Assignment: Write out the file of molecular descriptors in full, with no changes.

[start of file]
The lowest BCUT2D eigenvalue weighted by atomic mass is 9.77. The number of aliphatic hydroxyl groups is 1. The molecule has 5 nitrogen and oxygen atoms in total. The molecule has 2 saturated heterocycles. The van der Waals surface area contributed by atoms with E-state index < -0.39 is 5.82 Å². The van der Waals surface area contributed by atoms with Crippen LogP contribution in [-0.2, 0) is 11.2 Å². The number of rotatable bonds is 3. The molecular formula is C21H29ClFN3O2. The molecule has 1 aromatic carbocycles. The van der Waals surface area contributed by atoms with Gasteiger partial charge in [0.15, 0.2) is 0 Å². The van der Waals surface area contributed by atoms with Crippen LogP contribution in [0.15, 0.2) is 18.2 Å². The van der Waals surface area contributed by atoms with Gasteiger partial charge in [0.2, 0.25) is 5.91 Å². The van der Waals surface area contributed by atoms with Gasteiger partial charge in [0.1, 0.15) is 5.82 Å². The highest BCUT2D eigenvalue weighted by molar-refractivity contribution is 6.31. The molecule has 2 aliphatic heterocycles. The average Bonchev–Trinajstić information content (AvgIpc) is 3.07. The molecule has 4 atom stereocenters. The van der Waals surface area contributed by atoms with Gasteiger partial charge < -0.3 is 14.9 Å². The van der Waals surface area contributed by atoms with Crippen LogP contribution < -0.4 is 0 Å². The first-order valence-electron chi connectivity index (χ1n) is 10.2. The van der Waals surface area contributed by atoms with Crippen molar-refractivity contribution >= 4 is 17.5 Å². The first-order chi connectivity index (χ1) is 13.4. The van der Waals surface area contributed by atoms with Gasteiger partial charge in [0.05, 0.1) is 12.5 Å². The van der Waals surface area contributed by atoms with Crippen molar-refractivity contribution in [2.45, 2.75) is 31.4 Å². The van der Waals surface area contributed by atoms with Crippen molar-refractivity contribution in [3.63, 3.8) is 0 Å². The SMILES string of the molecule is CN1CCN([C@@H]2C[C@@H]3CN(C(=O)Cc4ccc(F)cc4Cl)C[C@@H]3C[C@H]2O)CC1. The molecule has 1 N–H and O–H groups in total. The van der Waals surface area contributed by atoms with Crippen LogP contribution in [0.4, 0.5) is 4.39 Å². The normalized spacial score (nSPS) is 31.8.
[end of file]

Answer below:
The lowest BCUT2D eigenvalue weighted by atomic mass is 9.77. The number of aliphatic hydroxyl groups is 1. The molecule has 5 nitrogen and oxygen atoms in total. The molecule has 2 saturated heterocycles. The van der Waals surface area contributed by atoms with E-state index < -0.39 is 5.82 Å². The van der Waals surface area contributed by atoms with Crippen LogP contribution in [-0.2, 0) is 11.2 Å². The number of rotatable bonds is 3. The molecular formula is C21H29ClFN3O2. The molecule has 1 aromatic carbocycles. The van der Waals surface area contributed by atoms with Gasteiger partial charge in [0.15, 0.2) is 0 Å². The van der Waals surface area contributed by atoms with Crippen LogP contribution in [0.15, 0.2) is 18.2 Å². The van der Waals surface area contributed by atoms with Gasteiger partial charge in [0.2, 0.25) is 5.91 Å². The van der Waals surface area contributed by atoms with Gasteiger partial charge in [0.1, 0.15) is 5.82 Å². The highest BCUT2D eigenvalue weighted by molar-refractivity contribution is 6.31. The molecule has 2 aliphatic heterocycles. The average Bonchev–Trinajstić information content (AvgIpc) is 3.07. The molecule has 4 atom stereocenters. The van der Waals surface area contributed by atoms with Gasteiger partial charge < -0.3 is 14.9 Å². The van der Waals surface area contributed by atoms with Crippen LogP contribution < -0.4 is 0 Å². The first-order valence-electron chi connectivity index (χ1n) is 10.2. The van der Waals surface area contributed by atoms with Crippen molar-refractivity contribution >= 4 is 17.5 Å². The first-order chi connectivity index (χ1) is 13.4. The van der Waals surface area contributed by atoms with Gasteiger partial charge in [0.05, 0.1) is 12.5 Å². The van der Waals surface area contributed by atoms with Crippen molar-refractivity contribution in [2.45, 2.75) is 31.4 Å². The van der Waals surface area contributed by atoms with Crippen molar-refractivity contribution in [3.63, 3.8) is 0 Å². The SMILES string of the molecule is CN1CCN([C@@H]2C[C@@H]3CN(C(=O)Cc4ccc(F)cc4Cl)C[C@@H]3C[C@H]2O)CC1. The molecule has 1 N–H and O–H groups in total. The van der Waals surface area contributed by atoms with Crippen LogP contribution in [0.4, 0.5) is 4.39 Å². The normalized spacial score (nSPS) is 31.8.